One could say it has been a good week in Memphis if one is seeking examples of bad government.
Put another way, it has been a bad week for responsible government in Memphis and Shelby County.
The problems began on Monday, November 18, 2013, when the security checkpoint at the Main Street entrance to the Shelby County Administration building refused to let members of the public continue into a regular session of the Shelby County Commission meeting if the person possessed a camera or audio recording device. Apparently this happened to at least two individuals. It made no difference they were attempting to attend the open public meeting of the county’s governing body or that cell phones, which were allowed, almost all function also as cameras and audio recorders.
It took one person an hour to divest themselves of the prohibited devices, go to the offices of the County Mayor to request that the building be open to members of the public with recording devices seeking to attend the County Commission meeting. To his credit, Shelby County Public Affairs Officer Steve Shular immediately agreed that access should have been provided. He called the Sheriff’s Office, which oversees the security personnel at the building checkpoints, then escorted one of the individuals who had been denied access back to the lobby and arranged for that member of the public to enter with the recording devices. Of course, the individual had then to go back outside the building to retrieve the devices. By the time entrance was gained to the Commission meeting, it was one hour twenty minutes since the first attempt was made and 70 minutes since the meeting had started. The Commission was already on agenda item 24.
Over at Memphis City Hall the next day, Tuesday, November 19, 2013, the Council took action precipitously in a manner depriving a member of the public a reasonable amount of time to properly prepare to make comments on a matter before the Council. Before the council was consideration of a planned development of the old Sears Crosstown building at 495 Watkins Street. Existing zoning allowed for most of the many uses proposed by those seeking to redevelop the old Sears building, but the Council was being asked to approve the plan which also included Multiple-family Residential occupancy, Art Exhibition Space, Assembly/Performance Hall, and a Neighborhood Arts Center.
By its own admission, the City’s office of Planning and Development on Friday, November 15, 2013, sent an e-mail to a member of the public who had let it be known he wanted to object to the proposed plan. In that e-mail, it was stated that the matter would be heard by the Council at its December 3, 2013, meeting. On Tuesday, November 19, that member of the pubic was called by a staff member of the Office of Planning and Development and told that the matter would be on that afternoon’s Council agenda, giving the individual approximately 6 ½ hours to prepare when he thought, based on a notification by the City, he would have an additional two weeks. The individual appeared before the Council and asked that it delay the vote as he had a “white paper” being prepared to detail why he thought some of the planned uses for the building were not in the best interest of the City or of those who would occupy the building. Only Council member Wanda Halbert was sympathetic to his plea, saying she did not understand how it could be fair to consider the matter at hand given the City had told the individual it would be heard by the Council on December 3. The Council preceded to vote on the matter and it passed with only Halbert casting a negative vote.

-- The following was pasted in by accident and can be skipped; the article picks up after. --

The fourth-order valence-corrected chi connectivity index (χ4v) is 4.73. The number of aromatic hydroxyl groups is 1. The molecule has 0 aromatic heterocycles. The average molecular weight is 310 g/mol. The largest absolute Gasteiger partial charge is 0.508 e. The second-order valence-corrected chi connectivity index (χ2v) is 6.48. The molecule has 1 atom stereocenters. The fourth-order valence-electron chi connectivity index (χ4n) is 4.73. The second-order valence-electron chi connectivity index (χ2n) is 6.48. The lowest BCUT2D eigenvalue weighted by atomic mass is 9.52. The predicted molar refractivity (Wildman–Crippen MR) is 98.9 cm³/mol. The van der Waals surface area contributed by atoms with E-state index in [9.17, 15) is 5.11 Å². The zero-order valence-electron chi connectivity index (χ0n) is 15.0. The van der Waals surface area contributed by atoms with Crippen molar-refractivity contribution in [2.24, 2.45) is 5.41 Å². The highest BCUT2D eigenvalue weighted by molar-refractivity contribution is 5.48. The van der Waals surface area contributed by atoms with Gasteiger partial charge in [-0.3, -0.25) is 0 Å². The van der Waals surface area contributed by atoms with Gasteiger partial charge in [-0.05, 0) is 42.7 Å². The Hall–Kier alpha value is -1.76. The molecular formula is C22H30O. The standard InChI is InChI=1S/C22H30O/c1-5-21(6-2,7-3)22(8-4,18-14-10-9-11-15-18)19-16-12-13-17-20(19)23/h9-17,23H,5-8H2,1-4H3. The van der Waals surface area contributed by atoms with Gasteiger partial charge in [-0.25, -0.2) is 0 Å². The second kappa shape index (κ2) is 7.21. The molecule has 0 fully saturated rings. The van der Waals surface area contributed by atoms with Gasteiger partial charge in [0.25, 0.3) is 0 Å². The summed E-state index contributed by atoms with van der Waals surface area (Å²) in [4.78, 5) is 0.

Not to be outdone in bad governance, the Shelby County School Board Tuesday night, November 19, 2013, convened a special called meeting to consider “Town of Arlington Agreement; City of Lakeland Agreement,” in connection with the use of school buildings and other property by newly created suburban school districts in those municipalities. The Board promptly went into executive session with its attorney to discuss legal matters in private. Then it returned to the open session, allowed members of the public to speak to the issue, then deliberated and voted. The problem was that the agreements upon which they were voting had not and were not made public until after the vote. As one public speaker said during the time for the public to address the Board on the matter, she did not know whether she was for or against the proposal since it was not available to the public. She asked the Board not to vote on the matter but to release the documents and give the public sufficient time over a few days to review the many page legal material and then consider the matter for a vote. The Board of Education ignored her well reasoned request and preceded to vote unanimously to agree to the proposals.
In the first example, the security guard was likely doing exactly what he had been told to do. He said that cameras and audio recorders were not allowed in a number of county buildings and that the officers had been encouraged to enforce that directive. Others at policy making levels should have made sure that members of the public have access, with recording devices, to all meetings required to be open to the public.
In the cases of the City Council and Board of Education actions, they were engaged in truly unethical behavior, arrogance beyond imagination, and, unfortunately, probably legal procedures. All too often one has to wonder if those in government remember that their function is created by and for the public. Good government requires public participation. Bad government shuns public participation. Which do we have?